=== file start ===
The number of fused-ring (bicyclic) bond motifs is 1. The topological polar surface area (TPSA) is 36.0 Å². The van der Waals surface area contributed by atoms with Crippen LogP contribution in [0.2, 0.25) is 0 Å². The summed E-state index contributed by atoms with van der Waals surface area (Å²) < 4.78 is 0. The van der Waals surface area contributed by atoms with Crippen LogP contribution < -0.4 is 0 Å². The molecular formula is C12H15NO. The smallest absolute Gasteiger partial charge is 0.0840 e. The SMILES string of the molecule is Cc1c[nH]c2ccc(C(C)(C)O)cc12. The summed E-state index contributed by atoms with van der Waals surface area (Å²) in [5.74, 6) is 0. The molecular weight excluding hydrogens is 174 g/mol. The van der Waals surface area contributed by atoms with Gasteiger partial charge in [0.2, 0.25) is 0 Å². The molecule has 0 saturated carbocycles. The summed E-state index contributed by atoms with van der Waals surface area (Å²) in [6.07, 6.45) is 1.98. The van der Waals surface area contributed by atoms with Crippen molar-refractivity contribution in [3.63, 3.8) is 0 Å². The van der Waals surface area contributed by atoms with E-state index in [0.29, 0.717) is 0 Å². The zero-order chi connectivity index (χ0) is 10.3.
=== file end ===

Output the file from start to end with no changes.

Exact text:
The number of fused-ring (bicyclic) bond motifs is 1. The topological polar surface area (TPSA) is 36.0 Å². The van der Waals surface area contributed by atoms with Crippen LogP contribution in [0.2, 0.25) is 0 Å². The summed E-state index contributed by atoms with van der Waals surface area (Å²) < 4.78 is 0. The van der Waals surface area contributed by atoms with Crippen LogP contribution < -0.4 is 0 Å². The molecular formula is C12H15NO. The smallest absolute Gasteiger partial charge is 0.0840 e. The SMILES string of the molecule is Cc1c[nH]c2ccc(C(C)(C)O)cc12. The summed E-state index contributed by atoms with van der Waals surface area (Å²) in [5.74, 6) is 0. The molecular weight excluding hydrogens is 174 g/mol. The van der Waals surface area contributed by atoms with Gasteiger partial charge in [0.2, 0.25) is 0 Å². The molecule has 0 saturated carbocycles. The summed E-state index contributed by atoms with van der Waals surface area (Å²) in [6.07, 6.45) is 1.98. The van der Waals surface area contributed by atoms with Crippen molar-refractivity contribution in [3.63, 3.8) is 0 Å². The van der Waals surface area contributed by atoms with E-state index in [0.29, 0.717) is 0 Å². The zero-order chi connectivity index (χ0) is 10.3.